Legislation that would create a statewide teacher evaluation system has cleared its first hurdle in the Michigan Legislature. A state House panel approved the bills Tuesday with bipartisan support.
A diverse coalition of Michigan education groups recently came out in support of the legislation. Supporters say that could help clear the way for the Legislature to approve the bills before lawmakers leave Lansing in June for two months.
“A lot of people said it would be impossible to get such a diverse group of people to endorse one bill,” said bill sponsor Rep. Margaret O’Brien, R-Portage. “That was our first hurdle we’ve achieved. I’m looking forward to the next hurdle and working to overcome it.”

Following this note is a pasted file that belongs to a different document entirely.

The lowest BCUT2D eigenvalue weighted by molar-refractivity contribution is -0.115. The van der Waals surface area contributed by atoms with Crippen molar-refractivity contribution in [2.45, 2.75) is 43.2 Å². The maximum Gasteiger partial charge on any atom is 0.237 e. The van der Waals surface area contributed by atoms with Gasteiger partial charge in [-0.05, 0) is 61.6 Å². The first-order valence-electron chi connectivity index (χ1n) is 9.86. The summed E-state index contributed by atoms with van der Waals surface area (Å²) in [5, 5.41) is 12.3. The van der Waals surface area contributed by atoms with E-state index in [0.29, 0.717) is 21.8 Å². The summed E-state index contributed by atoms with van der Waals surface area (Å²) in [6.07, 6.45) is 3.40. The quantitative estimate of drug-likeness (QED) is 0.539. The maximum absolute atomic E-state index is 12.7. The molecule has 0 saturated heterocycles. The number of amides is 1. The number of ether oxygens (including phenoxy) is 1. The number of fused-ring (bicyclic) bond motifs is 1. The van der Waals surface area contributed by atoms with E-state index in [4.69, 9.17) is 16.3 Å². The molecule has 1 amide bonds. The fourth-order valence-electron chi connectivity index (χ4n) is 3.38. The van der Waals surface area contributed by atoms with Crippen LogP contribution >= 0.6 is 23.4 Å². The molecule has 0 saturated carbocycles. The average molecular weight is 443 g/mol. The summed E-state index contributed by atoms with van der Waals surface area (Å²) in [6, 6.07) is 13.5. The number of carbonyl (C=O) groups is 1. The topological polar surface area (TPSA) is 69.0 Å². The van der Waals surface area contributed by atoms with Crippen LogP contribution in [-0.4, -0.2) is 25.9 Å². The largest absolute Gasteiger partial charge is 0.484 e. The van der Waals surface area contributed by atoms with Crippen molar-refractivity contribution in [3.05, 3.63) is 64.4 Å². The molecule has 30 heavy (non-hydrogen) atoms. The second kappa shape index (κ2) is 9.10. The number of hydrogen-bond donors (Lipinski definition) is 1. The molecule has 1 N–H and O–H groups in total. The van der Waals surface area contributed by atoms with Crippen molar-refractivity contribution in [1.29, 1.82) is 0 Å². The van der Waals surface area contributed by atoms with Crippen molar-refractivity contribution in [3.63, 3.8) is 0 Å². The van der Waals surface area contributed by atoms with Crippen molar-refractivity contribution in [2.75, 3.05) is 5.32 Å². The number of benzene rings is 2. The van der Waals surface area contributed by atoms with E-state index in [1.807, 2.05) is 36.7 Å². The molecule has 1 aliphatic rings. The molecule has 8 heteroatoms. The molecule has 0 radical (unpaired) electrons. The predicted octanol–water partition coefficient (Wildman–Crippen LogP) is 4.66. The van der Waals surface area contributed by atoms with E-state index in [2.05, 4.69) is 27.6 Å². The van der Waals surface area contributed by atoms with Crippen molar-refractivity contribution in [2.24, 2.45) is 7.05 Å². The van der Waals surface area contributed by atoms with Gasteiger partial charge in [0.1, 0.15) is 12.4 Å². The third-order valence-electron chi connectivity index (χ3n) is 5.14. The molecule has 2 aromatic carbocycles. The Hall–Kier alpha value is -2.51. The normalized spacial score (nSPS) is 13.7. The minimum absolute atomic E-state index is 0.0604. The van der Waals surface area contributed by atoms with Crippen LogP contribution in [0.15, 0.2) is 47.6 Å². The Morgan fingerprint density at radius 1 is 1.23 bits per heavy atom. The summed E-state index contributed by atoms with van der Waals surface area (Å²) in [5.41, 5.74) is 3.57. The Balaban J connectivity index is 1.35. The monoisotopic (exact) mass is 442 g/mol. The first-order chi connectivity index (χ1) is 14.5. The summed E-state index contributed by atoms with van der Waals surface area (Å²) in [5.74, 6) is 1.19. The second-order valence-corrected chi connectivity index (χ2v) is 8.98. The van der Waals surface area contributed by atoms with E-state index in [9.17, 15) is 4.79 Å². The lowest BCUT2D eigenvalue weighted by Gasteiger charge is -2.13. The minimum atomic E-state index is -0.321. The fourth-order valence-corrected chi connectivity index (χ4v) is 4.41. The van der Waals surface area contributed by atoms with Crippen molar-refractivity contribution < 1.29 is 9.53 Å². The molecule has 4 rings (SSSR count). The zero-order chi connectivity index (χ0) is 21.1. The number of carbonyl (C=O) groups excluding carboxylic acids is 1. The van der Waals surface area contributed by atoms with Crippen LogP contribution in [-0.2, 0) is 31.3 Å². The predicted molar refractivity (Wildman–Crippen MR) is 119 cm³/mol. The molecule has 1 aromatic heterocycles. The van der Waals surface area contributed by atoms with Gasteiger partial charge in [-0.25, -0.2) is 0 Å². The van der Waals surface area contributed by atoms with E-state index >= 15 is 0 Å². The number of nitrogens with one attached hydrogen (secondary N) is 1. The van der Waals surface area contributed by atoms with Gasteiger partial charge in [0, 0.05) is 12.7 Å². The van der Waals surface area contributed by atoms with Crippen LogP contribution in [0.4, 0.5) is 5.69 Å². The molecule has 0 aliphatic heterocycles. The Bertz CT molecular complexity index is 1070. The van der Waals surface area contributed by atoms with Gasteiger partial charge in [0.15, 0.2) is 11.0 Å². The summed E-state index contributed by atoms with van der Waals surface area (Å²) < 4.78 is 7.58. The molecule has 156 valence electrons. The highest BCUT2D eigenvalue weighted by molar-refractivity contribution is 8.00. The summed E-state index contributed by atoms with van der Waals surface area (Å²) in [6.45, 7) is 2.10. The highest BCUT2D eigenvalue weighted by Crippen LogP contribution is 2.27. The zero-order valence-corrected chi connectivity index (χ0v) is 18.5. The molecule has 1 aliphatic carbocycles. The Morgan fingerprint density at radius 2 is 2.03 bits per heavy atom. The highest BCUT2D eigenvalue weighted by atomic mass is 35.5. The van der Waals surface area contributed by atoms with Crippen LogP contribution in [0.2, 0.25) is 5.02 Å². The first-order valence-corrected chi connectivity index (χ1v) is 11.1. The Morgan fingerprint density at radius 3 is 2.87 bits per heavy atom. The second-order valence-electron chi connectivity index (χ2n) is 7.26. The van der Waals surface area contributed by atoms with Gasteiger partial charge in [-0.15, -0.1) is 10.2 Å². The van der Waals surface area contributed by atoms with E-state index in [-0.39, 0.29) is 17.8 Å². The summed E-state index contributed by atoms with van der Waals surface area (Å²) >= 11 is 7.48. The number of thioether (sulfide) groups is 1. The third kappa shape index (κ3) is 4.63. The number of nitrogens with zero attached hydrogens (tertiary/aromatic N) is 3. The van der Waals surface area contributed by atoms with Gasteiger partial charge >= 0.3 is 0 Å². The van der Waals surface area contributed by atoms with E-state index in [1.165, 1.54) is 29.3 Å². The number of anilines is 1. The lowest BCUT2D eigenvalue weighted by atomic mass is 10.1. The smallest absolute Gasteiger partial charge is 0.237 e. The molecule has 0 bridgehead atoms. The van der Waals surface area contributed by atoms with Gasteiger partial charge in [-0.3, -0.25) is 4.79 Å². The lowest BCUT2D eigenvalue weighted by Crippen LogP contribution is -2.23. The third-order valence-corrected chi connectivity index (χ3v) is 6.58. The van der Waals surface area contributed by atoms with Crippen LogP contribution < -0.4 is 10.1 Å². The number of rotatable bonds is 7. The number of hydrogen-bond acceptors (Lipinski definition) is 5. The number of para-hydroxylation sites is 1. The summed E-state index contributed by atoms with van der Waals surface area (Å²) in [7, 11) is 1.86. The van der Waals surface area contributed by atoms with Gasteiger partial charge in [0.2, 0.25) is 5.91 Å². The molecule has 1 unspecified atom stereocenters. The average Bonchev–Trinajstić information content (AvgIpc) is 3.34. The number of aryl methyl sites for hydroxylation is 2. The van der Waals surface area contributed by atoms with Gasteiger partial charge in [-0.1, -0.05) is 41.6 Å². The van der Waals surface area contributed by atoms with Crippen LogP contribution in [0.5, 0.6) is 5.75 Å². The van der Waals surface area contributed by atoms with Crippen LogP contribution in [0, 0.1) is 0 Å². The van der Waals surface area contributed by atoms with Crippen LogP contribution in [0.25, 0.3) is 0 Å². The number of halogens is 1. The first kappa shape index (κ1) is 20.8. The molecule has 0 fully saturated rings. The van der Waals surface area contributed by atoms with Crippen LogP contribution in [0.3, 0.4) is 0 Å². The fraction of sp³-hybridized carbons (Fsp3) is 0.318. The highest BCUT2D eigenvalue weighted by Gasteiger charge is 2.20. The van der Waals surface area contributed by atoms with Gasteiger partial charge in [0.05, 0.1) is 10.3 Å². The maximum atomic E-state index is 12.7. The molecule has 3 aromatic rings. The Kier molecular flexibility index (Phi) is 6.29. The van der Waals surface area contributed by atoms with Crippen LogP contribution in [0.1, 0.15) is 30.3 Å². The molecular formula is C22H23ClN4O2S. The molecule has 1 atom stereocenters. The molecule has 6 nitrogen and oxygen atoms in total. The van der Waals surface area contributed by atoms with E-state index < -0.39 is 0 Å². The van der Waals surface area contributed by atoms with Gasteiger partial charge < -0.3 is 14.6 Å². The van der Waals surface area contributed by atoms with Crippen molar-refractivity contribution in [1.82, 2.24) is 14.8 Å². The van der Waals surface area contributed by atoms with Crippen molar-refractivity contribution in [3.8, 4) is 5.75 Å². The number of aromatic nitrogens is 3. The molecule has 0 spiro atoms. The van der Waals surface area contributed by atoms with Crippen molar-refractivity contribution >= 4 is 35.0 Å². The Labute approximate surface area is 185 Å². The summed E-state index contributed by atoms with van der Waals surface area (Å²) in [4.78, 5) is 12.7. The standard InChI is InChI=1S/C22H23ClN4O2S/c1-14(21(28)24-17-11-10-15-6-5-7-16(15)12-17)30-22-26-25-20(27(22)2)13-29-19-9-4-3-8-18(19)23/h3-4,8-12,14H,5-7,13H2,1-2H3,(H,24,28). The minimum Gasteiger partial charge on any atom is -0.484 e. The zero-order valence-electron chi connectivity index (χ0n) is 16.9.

Supporters of the bills say the state needs better oversight of how districts determine whether educators are effective.
Under House Bills 5223 and 5224, teachers and administrators would be rated based on student growth on standardized tests and in-class observation. They would be fired if they are rated “ineffective” three years in a row.
“I could find a lot better places to spend $27-35 million,” said state Rep. Bob Genetski, R-Saugatuck, who voted against the bills Tuesday in committee.
“When I start ranking things that I think need education spending, a brand new evaluation tool that covers everybody statewide isn’t it.”
The state is required to adopt a new evaluation system under a 2011 law that overhauled teacher tenure in Michigan. Some groups worry the state also risks losing federal funding if the legislation fails to clear the Legislature.